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Water Testing and VDI 2035

What is VDI 2035?
Treatment can be even more simple than adding inhibitors and retesting every year. VDI 2035 is a standard written by the association of German engineers.
Note; VDI is the Association of German Engineers, they create (among many other things) standards to guide industry, for the purposes of this article we will refer to the water quality “VDI 2035” as “VDI”.
VDI isn't a method to achieve lower corrosion levels, it's actually just a few parameters for you to try and achieve.
Now, there are other countries that have different standards, you've got Onom H15951 from Austria and SWKI from Switzerland but they all share the same method of avoiding chemicals, except as a “last resort”.
Onom and SWKI use exactly the same methods as VDI, it's just the parameters which are slightly different and the methods can't be copyrighted because it's just chemistry!
VDI is the best known in the UK and the one we will be talking about most moving forwards as an industry.

Why Treat Heating Water?
There's two main reasons to look at water treatment in heating systems. The first is corrosion, as we all know, and the second, which is much less talked about, is the effect on heat transfer due to scaling.
It's said that one millimetre of scale on the heat exchanger can reduce heat transfer by five to ten percent!

What is Scaling?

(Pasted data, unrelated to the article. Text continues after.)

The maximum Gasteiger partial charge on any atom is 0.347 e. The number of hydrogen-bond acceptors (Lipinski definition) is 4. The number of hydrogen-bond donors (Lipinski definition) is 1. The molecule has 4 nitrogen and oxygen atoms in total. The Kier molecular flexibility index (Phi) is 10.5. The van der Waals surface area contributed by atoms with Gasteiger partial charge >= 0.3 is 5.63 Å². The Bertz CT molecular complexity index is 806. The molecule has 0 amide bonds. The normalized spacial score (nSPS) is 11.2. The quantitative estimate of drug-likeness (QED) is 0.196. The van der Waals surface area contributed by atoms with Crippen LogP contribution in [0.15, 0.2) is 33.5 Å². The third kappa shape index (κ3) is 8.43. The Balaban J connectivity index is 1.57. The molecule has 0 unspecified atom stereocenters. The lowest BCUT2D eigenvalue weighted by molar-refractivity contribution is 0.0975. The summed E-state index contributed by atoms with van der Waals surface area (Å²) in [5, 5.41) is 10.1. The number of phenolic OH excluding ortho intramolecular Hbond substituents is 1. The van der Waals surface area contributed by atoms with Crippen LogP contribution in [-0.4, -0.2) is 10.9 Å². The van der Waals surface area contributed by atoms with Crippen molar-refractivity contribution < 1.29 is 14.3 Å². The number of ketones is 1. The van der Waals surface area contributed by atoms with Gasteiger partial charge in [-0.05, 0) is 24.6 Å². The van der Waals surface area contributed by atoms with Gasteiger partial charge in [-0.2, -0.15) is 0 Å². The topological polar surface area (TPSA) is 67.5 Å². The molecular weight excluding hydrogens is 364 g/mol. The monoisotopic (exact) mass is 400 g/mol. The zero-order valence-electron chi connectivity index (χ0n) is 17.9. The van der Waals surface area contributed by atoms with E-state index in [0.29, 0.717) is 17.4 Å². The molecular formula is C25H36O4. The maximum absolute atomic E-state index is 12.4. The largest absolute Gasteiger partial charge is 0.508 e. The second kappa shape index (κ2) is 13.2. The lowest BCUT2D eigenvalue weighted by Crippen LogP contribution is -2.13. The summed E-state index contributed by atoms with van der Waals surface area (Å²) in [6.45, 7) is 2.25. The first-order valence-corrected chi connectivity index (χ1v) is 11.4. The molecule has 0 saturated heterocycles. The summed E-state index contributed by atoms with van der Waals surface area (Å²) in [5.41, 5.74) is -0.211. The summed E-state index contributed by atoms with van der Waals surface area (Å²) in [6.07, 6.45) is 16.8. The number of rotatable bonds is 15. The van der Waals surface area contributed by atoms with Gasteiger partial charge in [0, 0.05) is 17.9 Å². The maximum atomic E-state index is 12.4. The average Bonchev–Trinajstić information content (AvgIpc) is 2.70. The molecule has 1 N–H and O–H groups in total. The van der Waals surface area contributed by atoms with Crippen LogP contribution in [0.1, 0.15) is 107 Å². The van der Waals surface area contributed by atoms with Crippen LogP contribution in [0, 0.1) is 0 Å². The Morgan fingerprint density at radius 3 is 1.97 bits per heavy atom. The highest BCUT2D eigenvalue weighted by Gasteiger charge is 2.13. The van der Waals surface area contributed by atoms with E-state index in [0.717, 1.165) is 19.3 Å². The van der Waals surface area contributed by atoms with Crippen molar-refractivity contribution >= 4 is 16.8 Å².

Scaling is where salts in the water bake onto heat exchangers. That could be a heat exchanger in a hot water cylinder, the element in your kettle, or a heat exchanger in a boiler.
In the case of a boiler, the flame essentially plays against this surface making the surface hot. When the salts in the water make contact with the surface, they solidify and create a thin layer of scale and that scale creates an insulative layer that insulates the heat from going from the flame into the water.
A simple way to test this in a gas boiler is to compare your flue temperature with the flow temperature from the boiler, the higher the flue temperature above the flow temperature, the more flue gas that's passing through the waterways without being absorbed into the water.
So now we know that the higher the flue temperature above the flow temperature the more scale you potentially have on that heat exchanger. Bear in mind, when doing this you'll need to compare this against the same boiler earlier on in its life.

What are the Sources of Scale?
There are two sources of scale. The first source is calcium/magnesium, which simply comes in from your tap, otherwise known as limescale. When these come into contact with a surface that's 60 degrees or above, they solidify and that creates a scale, exactly the same as you find inside your kettle. This process does happen below 60⁰c, but in a much slower fashion.
If you live in a hard water area and if you think about the sheer temperature of the gas flame, that's going to be around about 900 to 1200 degrees Celsius, the actual flow temperature is kind of the average of all the different flow paths in the boiler, so that really hot surface is way above 60 degrees.